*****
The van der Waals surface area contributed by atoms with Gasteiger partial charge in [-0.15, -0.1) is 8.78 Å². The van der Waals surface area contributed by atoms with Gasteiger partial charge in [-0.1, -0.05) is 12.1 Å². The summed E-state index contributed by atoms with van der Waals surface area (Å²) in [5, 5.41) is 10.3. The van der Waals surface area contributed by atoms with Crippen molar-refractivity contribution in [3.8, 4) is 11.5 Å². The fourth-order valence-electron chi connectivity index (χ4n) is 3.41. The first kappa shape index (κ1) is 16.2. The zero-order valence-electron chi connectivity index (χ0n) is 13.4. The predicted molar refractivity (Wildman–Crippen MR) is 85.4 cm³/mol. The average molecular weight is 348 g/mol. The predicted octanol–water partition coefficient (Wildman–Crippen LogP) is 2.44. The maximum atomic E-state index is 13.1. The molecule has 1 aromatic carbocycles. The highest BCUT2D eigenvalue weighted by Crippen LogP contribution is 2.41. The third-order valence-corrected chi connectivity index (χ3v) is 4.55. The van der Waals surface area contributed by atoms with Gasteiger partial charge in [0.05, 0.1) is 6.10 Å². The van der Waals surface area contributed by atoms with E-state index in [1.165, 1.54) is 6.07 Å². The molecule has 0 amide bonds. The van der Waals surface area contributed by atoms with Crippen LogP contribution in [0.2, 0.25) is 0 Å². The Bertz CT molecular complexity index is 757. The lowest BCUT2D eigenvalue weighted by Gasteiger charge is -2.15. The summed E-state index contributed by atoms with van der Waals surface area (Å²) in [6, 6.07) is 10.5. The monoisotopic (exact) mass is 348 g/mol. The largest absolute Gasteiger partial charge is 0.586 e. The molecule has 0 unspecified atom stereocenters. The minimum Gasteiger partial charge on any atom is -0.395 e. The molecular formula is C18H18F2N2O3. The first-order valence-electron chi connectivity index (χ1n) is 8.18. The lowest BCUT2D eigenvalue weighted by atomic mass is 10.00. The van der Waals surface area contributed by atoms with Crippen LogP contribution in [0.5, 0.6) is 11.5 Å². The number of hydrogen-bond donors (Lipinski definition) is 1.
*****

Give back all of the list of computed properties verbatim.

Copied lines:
The van der Waals surface area contributed by atoms with Gasteiger partial charge in [-0.15, -0.1) is 8.78 Å². The van der Waals surface area contributed by atoms with Gasteiger partial charge in [-0.1, -0.05) is 12.1 Å². The summed E-state index contributed by atoms with van der Waals surface area (Å²) in [5, 5.41) is 10.3. The van der Waals surface area contributed by atoms with Crippen molar-refractivity contribution in [3.8, 4) is 11.5 Å². The fourth-order valence-electron chi connectivity index (χ4n) is 3.41. The first kappa shape index (κ1) is 16.2. The zero-order valence-electron chi connectivity index (χ0n) is 13.4. The predicted molar refractivity (Wildman–Crippen MR) is 85.4 cm³/mol. The average molecular weight is 348 g/mol. The predicted octanol–water partition coefficient (Wildman–Crippen LogP) is 2.44. The maximum atomic E-state index is 13.1. The molecule has 1 aromatic carbocycles. The highest BCUT2D eigenvalue weighted by Crippen LogP contribution is 2.41. The third-order valence-corrected chi connectivity index (χ3v) is 4.55. The van der Waals surface area contributed by atoms with Gasteiger partial charge in [0.05, 0.1) is 6.10 Å². The van der Waals surface area contributed by atoms with E-state index in [1.165, 1.54) is 6.07 Å². The molecule has 0 amide bonds. The van der Waals surface area contributed by atoms with Crippen LogP contribution in [0.2, 0.25) is 0 Å². The Bertz CT molecular complexity index is 757. The lowest BCUT2D eigenvalue weighted by Gasteiger charge is -2.15. The summed E-state index contributed by atoms with van der Waals surface area (Å²) in [6, 6.07) is 10.5. The monoisotopic (exact) mass is 348 g/mol. The largest absolute Gasteiger partial charge is 0.586 e. The molecule has 0 unspecified atom stereocenters. The minimum Gasteiger partial charge on any atom is -0.395 e. The molecular formula is C18H18F2N2O3. The first-order valence-electron chi connectivity index (χ1n) is 8.18. The lowest BCUT2D eigenvalue weighted by atomic mass is 10.00. The van der Waals surface area contributed by atoms with Crippen LogP contribution in [0.5, 0.6) is 11.5 Å². The number of hydrogen-bond donors (Lipinski definition) is 1.